Dr Pooja Kapoor (right) examines Soniya Singh, 18-month old baby girl suffering from fever and partial paralysis, for signs of polio as her mother looks on in Pootha, India. (Simon Denyer/THE WASHINGTON POST)

But Soniya’s stool will only be tested for the polio virus. Not for the many other deadly bacteria or viruses that could cause similar symptoms, or for disorders like Botulism or Guillain-Barre syndrome.If she is found to be free of polio, as she almost certainly will be, she will once again be on her own, her parents left to the mercy of expensive private doctors and local quacks, to establish what might be wrong with her and to offer a cure.

On Friday, India marks a year without a single case of polio, a major milestone in the global battle to eradicate the disease...It is a huge success story, but also a controversial one.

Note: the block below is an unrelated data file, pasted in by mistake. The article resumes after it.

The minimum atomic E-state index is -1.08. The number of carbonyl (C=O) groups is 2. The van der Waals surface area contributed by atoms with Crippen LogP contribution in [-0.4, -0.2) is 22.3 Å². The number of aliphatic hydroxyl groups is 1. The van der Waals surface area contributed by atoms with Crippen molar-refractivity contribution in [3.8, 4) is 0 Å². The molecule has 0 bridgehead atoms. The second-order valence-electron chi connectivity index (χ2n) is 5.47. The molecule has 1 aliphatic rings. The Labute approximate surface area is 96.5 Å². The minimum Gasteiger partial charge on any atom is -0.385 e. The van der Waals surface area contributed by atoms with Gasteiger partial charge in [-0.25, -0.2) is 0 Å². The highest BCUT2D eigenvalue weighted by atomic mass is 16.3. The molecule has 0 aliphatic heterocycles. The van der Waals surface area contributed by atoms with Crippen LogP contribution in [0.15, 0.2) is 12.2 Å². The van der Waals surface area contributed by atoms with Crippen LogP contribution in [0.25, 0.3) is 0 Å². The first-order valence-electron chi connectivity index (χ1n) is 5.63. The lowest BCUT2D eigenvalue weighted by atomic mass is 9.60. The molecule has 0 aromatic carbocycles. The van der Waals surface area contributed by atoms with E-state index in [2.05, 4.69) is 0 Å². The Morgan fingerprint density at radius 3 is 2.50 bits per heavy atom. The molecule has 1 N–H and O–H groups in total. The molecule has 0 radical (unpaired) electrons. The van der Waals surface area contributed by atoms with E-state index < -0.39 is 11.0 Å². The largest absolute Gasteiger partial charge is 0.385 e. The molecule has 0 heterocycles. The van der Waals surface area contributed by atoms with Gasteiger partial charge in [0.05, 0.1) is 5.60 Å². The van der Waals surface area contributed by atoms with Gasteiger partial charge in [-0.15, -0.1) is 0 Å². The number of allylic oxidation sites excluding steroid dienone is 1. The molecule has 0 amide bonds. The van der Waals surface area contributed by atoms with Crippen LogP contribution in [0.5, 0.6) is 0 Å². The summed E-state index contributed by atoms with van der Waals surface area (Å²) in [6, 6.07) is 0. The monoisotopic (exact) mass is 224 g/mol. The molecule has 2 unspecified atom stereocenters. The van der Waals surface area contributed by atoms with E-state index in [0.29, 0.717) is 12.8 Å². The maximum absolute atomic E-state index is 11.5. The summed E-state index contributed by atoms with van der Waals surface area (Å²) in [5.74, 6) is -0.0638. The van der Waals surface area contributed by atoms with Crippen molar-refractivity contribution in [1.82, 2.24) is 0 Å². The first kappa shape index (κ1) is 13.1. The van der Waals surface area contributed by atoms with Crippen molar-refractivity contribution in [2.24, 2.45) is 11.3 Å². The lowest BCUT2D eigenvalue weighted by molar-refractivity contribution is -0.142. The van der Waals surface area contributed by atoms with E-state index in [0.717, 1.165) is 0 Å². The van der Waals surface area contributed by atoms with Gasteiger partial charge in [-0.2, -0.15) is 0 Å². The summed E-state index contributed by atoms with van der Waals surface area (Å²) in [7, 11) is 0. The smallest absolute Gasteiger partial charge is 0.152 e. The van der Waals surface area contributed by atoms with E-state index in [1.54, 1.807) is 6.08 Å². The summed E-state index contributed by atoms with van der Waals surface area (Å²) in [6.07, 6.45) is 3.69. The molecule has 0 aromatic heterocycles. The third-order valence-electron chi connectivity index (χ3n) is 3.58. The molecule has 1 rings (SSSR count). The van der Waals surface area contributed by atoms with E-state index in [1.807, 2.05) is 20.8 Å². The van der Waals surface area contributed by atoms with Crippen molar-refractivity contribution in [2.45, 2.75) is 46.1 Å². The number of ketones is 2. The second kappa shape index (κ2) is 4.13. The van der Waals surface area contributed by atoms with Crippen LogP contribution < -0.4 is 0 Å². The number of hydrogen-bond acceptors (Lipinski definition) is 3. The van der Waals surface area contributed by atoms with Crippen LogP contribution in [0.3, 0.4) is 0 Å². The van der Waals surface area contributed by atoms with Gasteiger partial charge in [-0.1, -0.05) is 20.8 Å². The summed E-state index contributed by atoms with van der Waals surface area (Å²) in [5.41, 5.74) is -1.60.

Critics have argued that the single-minded focus on polio by an army of volunteers and doctors employed by the campaign has taken resources and attention away from other, more pressing problems, like malaria, measles and maternal health. Villagers still find it hard to understand why polio gets so much attention when they can barely keep their children alive and fed.

Today, though, India has offered a strong riposte to that criticism. Its success at polio eradication not only provides a template for other countries still battling the disease, health workers involved in the campaign say, but a model for India itself to replicate, as it seeks to expand routine immunization coverage and tackle other killer diseases like measles.

Here, Indian actor Amitabh Bachchan congratulates India on the year free of polio:


India scores major victory in battle to eradicate polio

Photos: India reaches milestone in fight against polio

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